How To Teach English Listening (So Your Students Will Love It)

Published on
September 5, 2022
|
Updated on
September 5, 2022
|
📖
7
min read
This article may contain affiliate links
Written by
Emile Dodds

Textbook listening clips can be unrealistic, boring, outdated and strange. It’s 2022 and time to explore new ways of teaching listening.

How To Teach English Listening (So Your Students Will Love It)
Table of contents

I must be getting old, because when I first started teaching English, the Internet was still in its youth. There were no podcasts, no YouTube videos, no TED Talks. Sites loaded slowly and the only thing for English teachers were a few sites with grammar questions that you could copy and print out.

Fast forward to the present day and we have the opposite problem - the paradox of choice

With so much stuff out there, what do we choose and how do we use it?

That’s what we’ll look at today, with a focus on teaching listening. We’ll go over lots of tips, but the first one is… ditch the coursebook listening.

Is it really that important to teach listening?

“But is it really so vital to teach listening? After all, they’re listening to me, the teacher! Isn’t that listening practice? Anyway, they can get all the listening practice they need outside class…”

It really is vital to teach listening

Proper listening consists of a series of skills, such as pinpointing the main idea or recognising connected speech. It’s definitely not simply “listening to the teacher” and it’s not something you can expect students to do outside the class unless they are extremely highly motivated.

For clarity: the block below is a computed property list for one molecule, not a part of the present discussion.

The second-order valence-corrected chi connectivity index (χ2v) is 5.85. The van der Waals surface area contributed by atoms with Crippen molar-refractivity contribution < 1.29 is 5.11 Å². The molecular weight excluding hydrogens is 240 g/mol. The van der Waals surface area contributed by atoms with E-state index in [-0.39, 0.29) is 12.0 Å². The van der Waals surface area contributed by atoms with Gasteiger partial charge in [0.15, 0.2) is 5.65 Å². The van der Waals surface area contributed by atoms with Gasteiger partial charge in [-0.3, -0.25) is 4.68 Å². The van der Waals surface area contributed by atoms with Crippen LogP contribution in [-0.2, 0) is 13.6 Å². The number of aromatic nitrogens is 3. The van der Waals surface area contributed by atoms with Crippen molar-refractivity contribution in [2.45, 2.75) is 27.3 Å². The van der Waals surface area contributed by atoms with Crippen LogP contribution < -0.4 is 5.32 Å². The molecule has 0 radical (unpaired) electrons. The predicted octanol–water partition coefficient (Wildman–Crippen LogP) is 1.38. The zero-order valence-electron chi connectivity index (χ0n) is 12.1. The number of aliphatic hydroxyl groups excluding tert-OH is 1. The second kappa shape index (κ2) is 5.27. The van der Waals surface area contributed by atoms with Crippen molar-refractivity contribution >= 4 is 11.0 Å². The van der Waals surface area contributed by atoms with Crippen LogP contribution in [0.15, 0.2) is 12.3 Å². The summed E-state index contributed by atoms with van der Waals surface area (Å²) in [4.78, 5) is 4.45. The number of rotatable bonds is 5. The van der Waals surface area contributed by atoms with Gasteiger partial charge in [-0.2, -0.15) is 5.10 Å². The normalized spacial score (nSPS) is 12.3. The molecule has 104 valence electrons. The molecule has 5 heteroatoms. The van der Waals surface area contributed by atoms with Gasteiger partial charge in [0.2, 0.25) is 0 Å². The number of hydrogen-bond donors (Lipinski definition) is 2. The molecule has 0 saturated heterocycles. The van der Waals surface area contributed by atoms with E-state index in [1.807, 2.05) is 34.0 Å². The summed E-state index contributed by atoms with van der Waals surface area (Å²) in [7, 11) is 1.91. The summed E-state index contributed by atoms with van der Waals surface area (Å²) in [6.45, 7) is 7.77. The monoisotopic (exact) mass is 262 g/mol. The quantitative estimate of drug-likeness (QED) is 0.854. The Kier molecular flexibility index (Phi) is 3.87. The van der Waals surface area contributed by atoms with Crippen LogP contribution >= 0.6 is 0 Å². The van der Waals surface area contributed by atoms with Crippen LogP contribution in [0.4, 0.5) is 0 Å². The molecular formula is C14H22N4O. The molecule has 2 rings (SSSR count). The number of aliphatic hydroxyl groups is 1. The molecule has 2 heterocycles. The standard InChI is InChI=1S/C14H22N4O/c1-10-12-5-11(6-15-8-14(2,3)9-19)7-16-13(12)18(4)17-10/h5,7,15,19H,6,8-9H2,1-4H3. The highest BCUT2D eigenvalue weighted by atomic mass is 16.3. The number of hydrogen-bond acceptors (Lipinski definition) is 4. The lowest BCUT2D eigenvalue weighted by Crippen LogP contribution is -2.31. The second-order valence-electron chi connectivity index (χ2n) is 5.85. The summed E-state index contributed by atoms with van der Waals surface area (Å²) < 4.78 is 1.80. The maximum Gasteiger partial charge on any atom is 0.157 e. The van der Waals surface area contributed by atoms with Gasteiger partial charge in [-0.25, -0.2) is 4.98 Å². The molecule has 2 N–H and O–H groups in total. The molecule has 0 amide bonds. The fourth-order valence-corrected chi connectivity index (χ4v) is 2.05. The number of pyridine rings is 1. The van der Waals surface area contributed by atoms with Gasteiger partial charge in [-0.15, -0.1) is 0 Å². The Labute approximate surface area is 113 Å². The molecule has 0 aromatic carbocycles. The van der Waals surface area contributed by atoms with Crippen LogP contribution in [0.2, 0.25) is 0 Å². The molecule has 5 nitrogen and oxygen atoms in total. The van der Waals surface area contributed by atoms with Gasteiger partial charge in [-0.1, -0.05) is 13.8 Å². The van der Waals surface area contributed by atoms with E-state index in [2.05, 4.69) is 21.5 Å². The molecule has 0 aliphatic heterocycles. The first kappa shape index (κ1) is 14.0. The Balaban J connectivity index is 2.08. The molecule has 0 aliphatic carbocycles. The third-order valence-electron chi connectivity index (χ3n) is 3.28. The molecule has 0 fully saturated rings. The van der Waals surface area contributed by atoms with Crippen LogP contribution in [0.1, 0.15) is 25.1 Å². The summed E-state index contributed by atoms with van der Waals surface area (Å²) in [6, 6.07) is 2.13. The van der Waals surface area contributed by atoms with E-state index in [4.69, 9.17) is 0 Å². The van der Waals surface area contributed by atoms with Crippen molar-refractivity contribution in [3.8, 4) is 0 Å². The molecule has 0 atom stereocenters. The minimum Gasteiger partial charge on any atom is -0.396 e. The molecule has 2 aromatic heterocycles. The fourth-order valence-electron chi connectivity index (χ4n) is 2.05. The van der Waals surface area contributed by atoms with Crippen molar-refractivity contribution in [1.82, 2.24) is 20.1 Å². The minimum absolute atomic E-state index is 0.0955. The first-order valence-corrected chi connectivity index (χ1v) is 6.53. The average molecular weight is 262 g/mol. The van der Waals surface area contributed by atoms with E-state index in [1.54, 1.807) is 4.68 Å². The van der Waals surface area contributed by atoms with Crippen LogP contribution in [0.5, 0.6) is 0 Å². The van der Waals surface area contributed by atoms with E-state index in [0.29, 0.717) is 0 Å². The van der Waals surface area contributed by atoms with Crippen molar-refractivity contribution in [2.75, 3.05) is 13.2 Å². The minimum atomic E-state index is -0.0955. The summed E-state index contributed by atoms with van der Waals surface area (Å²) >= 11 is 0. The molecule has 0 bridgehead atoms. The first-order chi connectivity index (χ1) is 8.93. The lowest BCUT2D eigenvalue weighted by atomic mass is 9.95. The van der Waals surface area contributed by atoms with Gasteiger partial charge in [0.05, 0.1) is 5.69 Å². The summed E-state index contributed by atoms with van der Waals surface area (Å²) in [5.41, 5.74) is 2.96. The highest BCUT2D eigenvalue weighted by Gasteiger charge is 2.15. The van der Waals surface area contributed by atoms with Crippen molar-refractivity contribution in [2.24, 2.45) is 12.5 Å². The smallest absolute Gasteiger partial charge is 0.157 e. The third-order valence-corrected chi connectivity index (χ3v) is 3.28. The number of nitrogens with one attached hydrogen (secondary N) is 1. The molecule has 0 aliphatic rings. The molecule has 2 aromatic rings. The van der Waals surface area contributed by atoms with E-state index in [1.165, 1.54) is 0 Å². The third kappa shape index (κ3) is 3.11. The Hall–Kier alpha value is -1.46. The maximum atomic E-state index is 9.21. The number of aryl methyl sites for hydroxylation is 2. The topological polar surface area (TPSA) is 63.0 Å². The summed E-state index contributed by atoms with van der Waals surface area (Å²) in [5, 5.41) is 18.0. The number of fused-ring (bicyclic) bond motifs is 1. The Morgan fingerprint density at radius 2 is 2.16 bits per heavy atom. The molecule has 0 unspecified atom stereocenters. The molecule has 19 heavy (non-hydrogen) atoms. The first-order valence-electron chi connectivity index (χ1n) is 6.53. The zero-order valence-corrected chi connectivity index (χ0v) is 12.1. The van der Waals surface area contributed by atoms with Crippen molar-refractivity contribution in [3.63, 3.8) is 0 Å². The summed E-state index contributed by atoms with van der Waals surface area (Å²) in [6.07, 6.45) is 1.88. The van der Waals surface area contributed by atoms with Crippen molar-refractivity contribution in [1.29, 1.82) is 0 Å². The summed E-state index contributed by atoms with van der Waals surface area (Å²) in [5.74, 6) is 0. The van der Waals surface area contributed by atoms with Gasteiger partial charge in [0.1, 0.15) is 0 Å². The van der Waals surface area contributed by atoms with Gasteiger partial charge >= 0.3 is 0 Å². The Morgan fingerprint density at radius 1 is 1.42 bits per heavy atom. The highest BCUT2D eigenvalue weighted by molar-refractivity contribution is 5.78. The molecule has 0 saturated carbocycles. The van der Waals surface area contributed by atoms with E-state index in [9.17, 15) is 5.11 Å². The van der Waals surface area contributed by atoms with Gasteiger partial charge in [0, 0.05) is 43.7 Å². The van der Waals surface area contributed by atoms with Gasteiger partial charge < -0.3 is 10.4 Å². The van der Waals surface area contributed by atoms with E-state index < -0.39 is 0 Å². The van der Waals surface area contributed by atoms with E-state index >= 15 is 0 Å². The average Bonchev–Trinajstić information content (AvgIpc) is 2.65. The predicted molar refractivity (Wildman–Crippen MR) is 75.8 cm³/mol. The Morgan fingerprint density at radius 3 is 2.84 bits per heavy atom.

Listening connects to speaking. Students hear new words and phrases and eventually they will use them in their speech. But they may also use them in their writing or come across them in their reading. In fact, all the skills in English are connected and none should be neglected.

Techniques and activities for teaching listening in English

Let’s go over some techniques, activities and resources for teaching listening. This should be a good way to review, expand and adapt your strategies for teaching listening.

The basics: main ideas and details

The basic way of teaching listening is to first focus on the main ideas of the audio clip and then the details. It’s the reason that we usually listen twice - once for the main ideas and once for the details. We can do this for long or short listening, easy or hard listening.

The questions we give the students reflect this, and we can divide them into questions for the first listening (main ideas) and questions for the second listening (details).

When students listen to English at home, however, they tend NOT to do this. To get them to be autonomous learners, we should point out the benefits of listening TWICE, especially for short YouTube and TikTok videos where it only takes a minute (or a few seconds) to watch it again.

Listen as many times as you like

Although the ‘standard’ way is to listen twice, you can ask students to listen as many times as you like… as long as there is something new to learn.

For example, you could listen a third time to pick out new vocabulary or to pick out grammar structures. Once again, the students won’t get bored as long as they are learning something (and as long as it is an interesting topic).